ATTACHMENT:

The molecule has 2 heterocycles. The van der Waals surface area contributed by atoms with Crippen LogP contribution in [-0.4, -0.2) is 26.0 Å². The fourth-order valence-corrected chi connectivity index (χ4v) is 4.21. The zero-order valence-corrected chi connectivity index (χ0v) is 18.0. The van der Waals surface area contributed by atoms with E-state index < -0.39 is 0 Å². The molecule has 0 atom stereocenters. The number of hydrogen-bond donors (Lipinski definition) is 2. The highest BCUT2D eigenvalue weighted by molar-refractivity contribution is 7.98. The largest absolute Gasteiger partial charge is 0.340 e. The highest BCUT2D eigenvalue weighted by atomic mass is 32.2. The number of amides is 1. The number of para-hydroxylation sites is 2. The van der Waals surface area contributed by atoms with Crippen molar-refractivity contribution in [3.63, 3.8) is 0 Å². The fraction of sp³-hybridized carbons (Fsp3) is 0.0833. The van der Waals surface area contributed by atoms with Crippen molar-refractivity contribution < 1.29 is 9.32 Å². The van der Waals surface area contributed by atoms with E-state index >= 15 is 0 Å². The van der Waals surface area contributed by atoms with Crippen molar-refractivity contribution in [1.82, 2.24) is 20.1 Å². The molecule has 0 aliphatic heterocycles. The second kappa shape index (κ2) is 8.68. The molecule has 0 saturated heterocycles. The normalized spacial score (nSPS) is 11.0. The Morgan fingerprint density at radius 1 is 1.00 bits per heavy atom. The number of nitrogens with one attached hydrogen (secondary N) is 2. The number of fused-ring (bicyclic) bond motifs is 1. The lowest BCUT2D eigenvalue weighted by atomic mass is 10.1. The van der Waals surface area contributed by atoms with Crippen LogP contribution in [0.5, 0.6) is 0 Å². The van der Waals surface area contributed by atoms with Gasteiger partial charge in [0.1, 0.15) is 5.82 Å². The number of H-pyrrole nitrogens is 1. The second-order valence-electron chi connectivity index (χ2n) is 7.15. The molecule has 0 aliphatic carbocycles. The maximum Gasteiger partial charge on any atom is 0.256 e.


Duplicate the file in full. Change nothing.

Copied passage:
The molecule has 2 heterocycles. The van der Waals surface area contributed by atoms with Crippen LogP contribution in [-0.4, -0.2) is 26.0 Å². The fourth-order valence-corrected chi connectivity index (χ4v) is 4.21. The zero-order valence-corrected chi connectivity index (χ0v) is 18.0. The van der Waals surface area contributed by atoms with E-state index < -0.39 is 0 Å². The molecule has 0 atom stereocenters. The number of hydrogen-bond donors (Lipinski definition) is 2. The highest BCUT2D eigenvalue weighted by molar-refractivity contribution is 7.98. The largest absolute Gasteiger partial charge is 0.340 e. The highest BCUT2D eigenvalue weighted by atomic mass is 32.2. The number of amides is 1. The number of para-hydroxylation sites is 2. The van der Waals surface area contributed by atoms with Crippen molar-refractivity contribution in [3.63, 3.8) is 0 Å². The fraction of sp³-hybridized carbons (Fsp3) is 0.0833. The van der Waals surface area contributed by atoms with Crippen molar-refractivity contribution < 1.29 is 9.32 Å². The van der Waals surface area contributed by atoms with E-state index >= 15 is 0 Å². The van der Waals surface area contributed by atoms with Crippen molar-refractivity contribution in [1.82, 2.24) is 20.1 Å². The molecule has 0 aliphatic heterocycles. The second kappa shape index (κ2) is 8.68. The molecule has 0 saturated heterocycles. The normalized spacial score (nSPS) is 11.0. The Morgan fingerprint density at radius 1 is 1.00 bits per heavy atom. The number of nitrogens with one attached hydrogen (secondary N) is 2. The number of fused-ring (bicyclic) bond motifs is 1. The lowest BCUT2D eigenvalue weighted by atomic mass is 10.1. The van der Waals surface area contributed by atoms with Crippen LogP contribution in [0.5, 0.6) is 0 Å². The van der Waals surface area contributed by atoms with Gasteiger partial charge in [0.1, 0.15) is 5.82 Å². The number of H-pyrrole nitrogens is 1. The second-order valence-electron chi connectivity index (χ2n) is 7.15. The molecule has 0 aliphatic carbocycles. The maximum Gasteiger partial charge on any atom is 0.256 e.